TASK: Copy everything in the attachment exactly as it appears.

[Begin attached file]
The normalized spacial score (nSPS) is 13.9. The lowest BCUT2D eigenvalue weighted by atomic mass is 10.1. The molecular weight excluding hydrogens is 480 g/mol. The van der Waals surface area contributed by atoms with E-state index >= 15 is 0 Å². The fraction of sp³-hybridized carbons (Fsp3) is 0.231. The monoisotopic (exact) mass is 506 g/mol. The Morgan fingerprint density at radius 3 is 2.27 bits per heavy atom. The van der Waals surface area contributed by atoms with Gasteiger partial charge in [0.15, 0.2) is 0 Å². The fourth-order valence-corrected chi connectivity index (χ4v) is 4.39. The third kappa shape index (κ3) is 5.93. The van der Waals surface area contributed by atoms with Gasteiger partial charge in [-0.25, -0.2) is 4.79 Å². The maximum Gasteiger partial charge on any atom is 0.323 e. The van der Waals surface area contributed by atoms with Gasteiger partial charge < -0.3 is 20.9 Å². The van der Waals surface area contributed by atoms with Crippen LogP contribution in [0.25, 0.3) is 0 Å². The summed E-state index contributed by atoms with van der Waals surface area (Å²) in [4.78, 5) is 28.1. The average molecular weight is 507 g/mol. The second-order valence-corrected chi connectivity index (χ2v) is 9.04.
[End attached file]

The normalized spacial score (nSPS) is 13.9. The lowest BCUT2D eigenvalue weighted by atomic mass is 10.1. The molecular weight excluding hydrogens is 480 g/mol. The van der Waals surface area contributed by atoms with E-state index >= 15 is 0 Å². The fraction of sp³-hybridized carbons (Fsp3) is 0.231. The monoisotopic (exact) mass is 506 g/mol. The Morgan fingerprint density at radius 3 is 2.27 bits per heavy atom. The van der Waals surface area contributed by atoms with Gasteiger partial charge in [0.15, 0.2) is 0 Å². The fourth-order valence-corrected chi connectivity index (χ4v) is 4.39. The third kappa shape index (κ3) is 5.93. The van der Waals surface area contributed by atoms with Gasteiger partial charge in [-0.25, -0.2) is 4.79 Å². The maximum Gasteiger partial charge on any atom is 0.323 e. The van der Waals surface area contributed by atoms with Gasteiger partial charge < -0.3 is 20.9 Å². The van der Waals surface area contributed by atoms with Crippen LogP contribution in [0.25, 0.3) is 0 Å². The summed E-state index contributed by atoms with van der Waals surface area (Å²) in [4.78, 5) is 28.1. The average molecular weight is 507 g/mol. The second-order valence-corrected chi connectivity index (χ2v) is 9.04.